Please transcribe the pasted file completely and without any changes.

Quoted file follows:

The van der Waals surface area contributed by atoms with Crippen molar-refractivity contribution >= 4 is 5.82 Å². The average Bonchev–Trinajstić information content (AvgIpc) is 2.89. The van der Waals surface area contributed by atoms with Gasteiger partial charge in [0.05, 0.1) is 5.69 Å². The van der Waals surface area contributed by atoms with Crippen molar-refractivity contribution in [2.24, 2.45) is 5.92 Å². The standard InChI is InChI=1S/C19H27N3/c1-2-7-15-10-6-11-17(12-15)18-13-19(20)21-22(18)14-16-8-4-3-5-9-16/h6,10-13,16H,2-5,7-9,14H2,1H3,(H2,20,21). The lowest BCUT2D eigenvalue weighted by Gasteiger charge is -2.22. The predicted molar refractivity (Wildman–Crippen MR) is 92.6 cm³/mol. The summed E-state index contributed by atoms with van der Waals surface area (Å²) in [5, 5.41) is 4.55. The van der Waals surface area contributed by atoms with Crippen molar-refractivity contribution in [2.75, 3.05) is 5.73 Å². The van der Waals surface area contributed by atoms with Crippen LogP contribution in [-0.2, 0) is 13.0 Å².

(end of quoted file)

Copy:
The van der Waals surface area contributed by atoms with Crippen molar-refractivity contribution >= 4 is 5.82 Å². The average Bonchev–Trinajstić information content (AvgIpc) is 2.89. The van der Waals surface area contributed by atoms with Gasteiger partial charge in [0.05, 0.1) is 5.69 Å². The van der Waals surface area contributed by atoms with Crippen molar-refractivity contribution in [2.24, 2.45) is 5.92 Å². The standard InChI is InChI=1S/C19H27N3/c1-2-7-15-10-6-11-17(12-15)18-13-19(20)21-22(18)14-16-8-4-3-5-9-16/h6,10-13,16H,2-5,7-9,14H2,1H3,(H2,20,21). The lowest BCUT2D eigenvalue weighted by Gasteiger charge is -2.22. The predicted molar refractivity (Wildman–Crippen MR) is 92.6 cm³/mol. The summed E-state index contributed by atoms with van der Waals surface area (Å²) in [5, 5.41) is 4.55. The van der Waals surface area contributed by atoms with Crippen molar-refractivity contribution in [2.75, 3.05) is 5.73 Å². The van der Waals surface area contributed by atoms with Crippen LogP contribution in [-0.2, 0) is 13.0 Å².